Session 85, Thursday, January 7, 3:30-4:45 p.m., 5C, ACC
Presenters: Sos Eltis, Jonathan Goldman, John Wyver
Presiding: Jennifer Buckley
In summer 2015, George Bernard’s Shaw’s work became new media in the most obvious of ways, when the Royal National Theatre digitally broadcasted its high-profile production of Man and Superman to cinemas and art centers around the world. Given Shaw’s own intense interest in emergent and established media in the late nineteenth and twentieth centuries, it is exceptionally appropriate that the NT Live initiative staged a Shaw play as part of their effort to create a twenty-first century global theater audience via satellite.
This panel, however, challenges the popular equation of “new media” with the digital by adopting the historically contingent definition of the term proposed by media scholars, notably Lisa Gitelman (1999, 2006) and Gitelman and Geoffrey B. Pingree (2003). Our turn to media history is prompted not only by Shaw’s various engagements with a wide range of nineteenth- and twentieth-century media — including the telegraph, photograph, phonograph, typewriter, film, radio, television, and mass print — but also by media historians’ and theorists’ sometimes brief but always provocative engagements with Shaw.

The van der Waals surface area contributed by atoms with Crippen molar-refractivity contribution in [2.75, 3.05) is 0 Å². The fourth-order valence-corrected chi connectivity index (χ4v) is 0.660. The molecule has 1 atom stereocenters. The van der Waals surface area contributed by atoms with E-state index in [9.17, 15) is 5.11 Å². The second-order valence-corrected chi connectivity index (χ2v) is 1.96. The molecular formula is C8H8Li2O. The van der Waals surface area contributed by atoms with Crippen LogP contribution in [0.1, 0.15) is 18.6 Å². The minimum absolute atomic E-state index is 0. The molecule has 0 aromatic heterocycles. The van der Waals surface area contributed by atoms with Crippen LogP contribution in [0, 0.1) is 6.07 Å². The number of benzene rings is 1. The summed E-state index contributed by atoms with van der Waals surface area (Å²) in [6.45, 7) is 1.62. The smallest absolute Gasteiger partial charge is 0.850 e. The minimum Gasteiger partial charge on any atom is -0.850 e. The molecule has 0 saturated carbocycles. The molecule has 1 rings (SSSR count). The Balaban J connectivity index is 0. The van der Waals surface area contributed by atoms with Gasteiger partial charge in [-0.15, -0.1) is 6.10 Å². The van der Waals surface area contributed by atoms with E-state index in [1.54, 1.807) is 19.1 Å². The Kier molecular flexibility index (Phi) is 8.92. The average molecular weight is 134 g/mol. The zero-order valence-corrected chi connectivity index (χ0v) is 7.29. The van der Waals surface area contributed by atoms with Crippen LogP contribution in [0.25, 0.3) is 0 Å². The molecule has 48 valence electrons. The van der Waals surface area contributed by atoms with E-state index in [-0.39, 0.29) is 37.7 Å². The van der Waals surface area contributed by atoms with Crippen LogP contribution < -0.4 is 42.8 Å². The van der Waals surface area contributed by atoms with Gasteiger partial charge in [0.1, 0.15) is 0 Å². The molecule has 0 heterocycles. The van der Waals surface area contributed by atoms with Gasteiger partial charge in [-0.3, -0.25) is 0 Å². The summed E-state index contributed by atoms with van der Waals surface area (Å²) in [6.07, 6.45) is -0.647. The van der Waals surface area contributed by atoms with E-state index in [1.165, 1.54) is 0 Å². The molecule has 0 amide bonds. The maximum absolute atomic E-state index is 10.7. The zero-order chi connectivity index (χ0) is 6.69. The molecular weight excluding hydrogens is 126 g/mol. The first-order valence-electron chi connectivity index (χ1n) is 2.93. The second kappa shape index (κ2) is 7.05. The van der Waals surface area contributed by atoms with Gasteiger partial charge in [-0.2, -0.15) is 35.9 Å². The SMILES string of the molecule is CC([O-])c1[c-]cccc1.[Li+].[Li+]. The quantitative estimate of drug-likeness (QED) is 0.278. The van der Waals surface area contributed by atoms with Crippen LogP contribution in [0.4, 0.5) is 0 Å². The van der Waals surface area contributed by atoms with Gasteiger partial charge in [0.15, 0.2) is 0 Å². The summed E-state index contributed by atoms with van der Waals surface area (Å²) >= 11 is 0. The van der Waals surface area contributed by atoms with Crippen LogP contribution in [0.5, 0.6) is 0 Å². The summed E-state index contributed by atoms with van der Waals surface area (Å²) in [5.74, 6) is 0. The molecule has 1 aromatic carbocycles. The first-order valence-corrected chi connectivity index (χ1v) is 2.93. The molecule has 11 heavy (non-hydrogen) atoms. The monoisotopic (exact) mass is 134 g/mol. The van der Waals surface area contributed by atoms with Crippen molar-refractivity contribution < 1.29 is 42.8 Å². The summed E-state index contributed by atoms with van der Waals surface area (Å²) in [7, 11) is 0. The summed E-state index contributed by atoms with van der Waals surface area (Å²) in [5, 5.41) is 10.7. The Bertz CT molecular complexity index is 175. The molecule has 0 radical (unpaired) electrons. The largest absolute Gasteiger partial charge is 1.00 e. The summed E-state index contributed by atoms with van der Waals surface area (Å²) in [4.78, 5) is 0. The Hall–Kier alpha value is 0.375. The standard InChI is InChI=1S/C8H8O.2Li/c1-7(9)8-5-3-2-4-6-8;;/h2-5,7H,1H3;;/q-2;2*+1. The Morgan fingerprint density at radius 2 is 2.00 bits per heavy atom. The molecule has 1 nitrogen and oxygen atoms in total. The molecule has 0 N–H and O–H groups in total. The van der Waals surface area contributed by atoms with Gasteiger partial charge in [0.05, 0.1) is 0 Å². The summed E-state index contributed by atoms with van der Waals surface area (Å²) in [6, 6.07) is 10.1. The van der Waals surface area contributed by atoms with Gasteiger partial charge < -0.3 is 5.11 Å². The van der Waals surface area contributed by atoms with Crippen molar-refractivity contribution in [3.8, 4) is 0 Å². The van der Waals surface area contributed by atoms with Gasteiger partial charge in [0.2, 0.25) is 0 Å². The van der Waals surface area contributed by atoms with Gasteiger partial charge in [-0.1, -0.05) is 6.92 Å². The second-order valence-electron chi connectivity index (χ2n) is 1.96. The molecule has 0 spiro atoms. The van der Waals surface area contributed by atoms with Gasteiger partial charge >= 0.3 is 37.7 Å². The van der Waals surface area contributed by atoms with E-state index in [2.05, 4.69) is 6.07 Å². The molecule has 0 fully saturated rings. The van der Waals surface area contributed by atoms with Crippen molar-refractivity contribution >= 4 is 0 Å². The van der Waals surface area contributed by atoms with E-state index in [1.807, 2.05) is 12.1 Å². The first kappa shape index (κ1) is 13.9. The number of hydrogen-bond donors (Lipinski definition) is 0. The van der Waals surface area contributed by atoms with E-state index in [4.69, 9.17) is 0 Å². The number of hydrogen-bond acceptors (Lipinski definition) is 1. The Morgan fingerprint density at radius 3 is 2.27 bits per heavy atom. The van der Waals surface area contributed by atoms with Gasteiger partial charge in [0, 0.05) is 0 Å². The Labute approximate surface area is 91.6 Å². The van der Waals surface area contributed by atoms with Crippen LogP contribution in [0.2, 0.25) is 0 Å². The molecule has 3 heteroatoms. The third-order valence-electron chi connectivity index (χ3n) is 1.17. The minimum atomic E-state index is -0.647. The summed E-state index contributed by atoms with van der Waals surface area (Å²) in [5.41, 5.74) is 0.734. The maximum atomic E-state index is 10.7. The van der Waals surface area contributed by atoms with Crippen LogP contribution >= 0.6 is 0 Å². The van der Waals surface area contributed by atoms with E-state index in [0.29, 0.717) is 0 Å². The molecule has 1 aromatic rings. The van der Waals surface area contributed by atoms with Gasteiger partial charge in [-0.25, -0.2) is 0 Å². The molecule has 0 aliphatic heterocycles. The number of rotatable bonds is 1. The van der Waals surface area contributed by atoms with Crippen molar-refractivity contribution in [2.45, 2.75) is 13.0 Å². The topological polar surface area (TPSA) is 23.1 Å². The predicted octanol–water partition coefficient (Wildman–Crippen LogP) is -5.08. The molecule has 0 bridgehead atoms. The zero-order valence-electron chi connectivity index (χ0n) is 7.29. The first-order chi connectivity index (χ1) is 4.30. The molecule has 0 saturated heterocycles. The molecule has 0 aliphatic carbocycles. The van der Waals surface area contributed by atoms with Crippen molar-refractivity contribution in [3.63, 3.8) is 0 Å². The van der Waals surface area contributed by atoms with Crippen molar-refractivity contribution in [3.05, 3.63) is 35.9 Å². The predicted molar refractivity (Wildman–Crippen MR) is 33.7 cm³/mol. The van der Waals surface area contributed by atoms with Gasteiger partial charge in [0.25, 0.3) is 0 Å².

An especially prominent instance occurs in Friedrich A. Kittler’s Gramophone, Film, Typewriter (1986); for Kittler, Pygmalion dramatizes the transition from humanism to posthumanism in Liza Doolittle’s phonographically enabled transformation from “soul” to “sound”-producer. The burgeoning field of sound studies has also taken up Shaw, as in Jonathan Sterne’s (2003) and Benjamin Steege’s (2012) respective histories of hearing and listening, in which Pygmalion’s Professor Henry Higgins serves as a paradigmatic technologically empowered expert.
It is not only Shaw’s treatment of phonography that has drawn the attention of media-minded critics. His ambivalent but extensive involvement with print media has attracted scholars of material texts and print cultures, including W.B. Worthen (2004) and Elizabeth Carolyn Miller (2013). Others have recently begun to contest the widespread perception of Shaw as a (perhaps excessively) literary dramatist by documenting the prominence of Shaw and his plays in the early years of the public-service and commercial radio, television, and film industries.
The papers presented by Sos Eltis, John Wyver, and Jonathan Goldman will extend, and in some cases contest, this growing body of scholarship by assessing the uses Shaw made of several nineteenth- and twentieth-century media, and the uses new or newly consolidated media industries made of GBS and his works.
This session on Shaw’s engagements with nineteenth- and twentieth-century media will interest scholars in a wide range of fields and subfields, including media history, print culture studies, Victorian studies, modernist studies, and drama and theatre studies. We look forward to our conversation with you in Austin, and on Twitter (hashtags #MLA2016 #ShawNewMedia).